Posts tagged netflix
Netflix, not surprisingly, reported a weak quarter with its first loss in several years. So what’s changed for Netflix in the past few months?
I think Netflix’s problem is threefold: partners, competitors and customers. First, it was obvious Netflix’s original margins were not sustainable in the long run. Netflix secured some of its early licenses at very low costs and it was clear that the content owners would seek more the next time around. So, netflix’s costs have gone up. This is not likely to get better for Netflix. Second, Netflix has more competition now with the likes of Hulu and Amazon and also streaming services being introduced by the incumbents (Comcast and others). This competition will only get worse in the next 12-24 months. Third, customers used to Netflix’s biggest strength in the past. They have delivered WOW consistently. The past year hasn’t been great for Netflix. They have had several missteps, most important of which was the recent debacle with pricing and the spinoff. I think this was the most painful for Netflix.
It’s not surprising that Netflix is being squeezed by both partners and competitors. However, it needs to continue growing its customer base and upselling existing customers in order to address the partner and competitor issues. Going forward, the key to Netflix’s success is to win back customer confidence. Investor confidence and wall street will follow.
Amazon recently announced that Amazon Prime subscribers will have free streaming access to 5000 movies & TV shows. With its existing distribution platform for eBooks and upcoming App marketplace, Amazon clearly wants to rule the market for distribution of all kinds of digital goods (books, music, movies, apps, etc). This is a good strategy for Amazon and allows it to leverage a large user base and its digital distribution assets.
Given the possibility of coupling the digital goods platform with devices and the fact that it already has Kindle, I won’t be surprised if Amazon launches a true tablet in the future as well. Interesting times.
In class, we talked about whether an hour of content watched on Hulu is more or less profitable (for the content owners) relative to the same hour watched on TV. The numbers clearly showed that content owners would rather have the user watch the content on TV than on Hulu. The numbers are not even close.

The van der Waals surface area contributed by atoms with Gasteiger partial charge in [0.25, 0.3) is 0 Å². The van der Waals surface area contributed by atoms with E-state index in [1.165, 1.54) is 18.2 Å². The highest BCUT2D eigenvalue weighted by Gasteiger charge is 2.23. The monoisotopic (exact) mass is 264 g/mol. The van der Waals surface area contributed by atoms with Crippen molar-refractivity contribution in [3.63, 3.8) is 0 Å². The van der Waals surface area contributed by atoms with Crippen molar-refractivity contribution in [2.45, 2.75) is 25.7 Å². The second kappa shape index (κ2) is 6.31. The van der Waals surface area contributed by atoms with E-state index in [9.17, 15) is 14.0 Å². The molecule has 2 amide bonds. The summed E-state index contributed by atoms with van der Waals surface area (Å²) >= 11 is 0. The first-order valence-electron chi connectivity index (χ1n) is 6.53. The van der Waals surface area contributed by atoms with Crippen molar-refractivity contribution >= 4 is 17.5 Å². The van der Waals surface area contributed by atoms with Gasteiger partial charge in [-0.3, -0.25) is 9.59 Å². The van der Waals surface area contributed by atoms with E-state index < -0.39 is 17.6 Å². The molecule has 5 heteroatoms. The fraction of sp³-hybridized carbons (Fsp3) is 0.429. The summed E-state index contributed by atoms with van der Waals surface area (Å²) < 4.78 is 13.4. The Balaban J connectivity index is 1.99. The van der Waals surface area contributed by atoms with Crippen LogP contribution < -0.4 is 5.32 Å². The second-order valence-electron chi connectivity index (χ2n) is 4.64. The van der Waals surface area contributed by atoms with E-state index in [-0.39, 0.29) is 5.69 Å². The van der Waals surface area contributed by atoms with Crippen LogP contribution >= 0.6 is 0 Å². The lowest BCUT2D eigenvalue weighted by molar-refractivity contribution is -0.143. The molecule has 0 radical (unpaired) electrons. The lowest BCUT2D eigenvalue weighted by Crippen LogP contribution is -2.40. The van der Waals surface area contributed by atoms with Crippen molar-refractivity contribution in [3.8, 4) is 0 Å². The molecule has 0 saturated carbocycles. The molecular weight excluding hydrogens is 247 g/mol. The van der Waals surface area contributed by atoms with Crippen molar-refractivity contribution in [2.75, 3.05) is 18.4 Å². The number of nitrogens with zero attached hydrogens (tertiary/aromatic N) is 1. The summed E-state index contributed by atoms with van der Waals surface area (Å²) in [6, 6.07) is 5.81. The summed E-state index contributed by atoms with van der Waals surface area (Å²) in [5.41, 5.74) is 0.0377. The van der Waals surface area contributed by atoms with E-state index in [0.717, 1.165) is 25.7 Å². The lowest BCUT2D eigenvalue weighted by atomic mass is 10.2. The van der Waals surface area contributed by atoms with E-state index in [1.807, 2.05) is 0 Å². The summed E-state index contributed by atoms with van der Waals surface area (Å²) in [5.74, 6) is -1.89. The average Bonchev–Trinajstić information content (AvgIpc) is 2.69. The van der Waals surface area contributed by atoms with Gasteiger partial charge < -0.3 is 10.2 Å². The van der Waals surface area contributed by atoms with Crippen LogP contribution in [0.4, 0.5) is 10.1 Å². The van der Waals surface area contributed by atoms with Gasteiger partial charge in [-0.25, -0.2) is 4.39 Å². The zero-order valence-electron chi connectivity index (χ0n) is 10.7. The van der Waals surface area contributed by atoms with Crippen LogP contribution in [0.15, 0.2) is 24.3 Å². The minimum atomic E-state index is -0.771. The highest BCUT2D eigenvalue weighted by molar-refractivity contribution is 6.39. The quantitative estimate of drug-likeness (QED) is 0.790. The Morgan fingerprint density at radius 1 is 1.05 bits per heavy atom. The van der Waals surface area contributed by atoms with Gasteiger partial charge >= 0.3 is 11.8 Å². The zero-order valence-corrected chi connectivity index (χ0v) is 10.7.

WSJ reports that NBC, News Corp (Fox) & Disney are pulling a lot of their content out of the free part of Hulu and that Hulu is reworking its business model. This is consistent with our discussion in class.
That said, it is important to note that an hour watched on Hulu does not mean an hour lost on TV. An hour watched on Hulu likely consists of:
i. Some time that substitutes TV viewing.
ii. Some time added to TV viewing because a viewer wants access to past shows.
ii. Some time spent viewing content that is downloaded illegally.
iv. Some time spent on watching a purchased DVD.
Clearly, (i) and (iv) are (based on current economics) undesirable for content owners but (ii) and (iii) are highly desirable. So the net math on the value of an hour of viewing time on Hulu is complicated.
I recently joined a Podcast with colleagues Pete Fader & Raghu Iyengar to discuss the implications of Netflix’s streaming-only service. Some interesting questions that the new service raises:
- The service will undoubtedly bring in new customers. It will also cannibalize premium services. Net effect?
- How will it affect licensing/contracting with content owners? The DVD shipping cycle naturally limits consumption. If heavy users can now consume 20 movies a month for $7.99, would content owners be worried that it reduces the value of their content? (IMHO, they will worry and that it is wrong to do so. The service will help expand the industry).
- What kinds of content will or will not be accessible through this streaming-only service?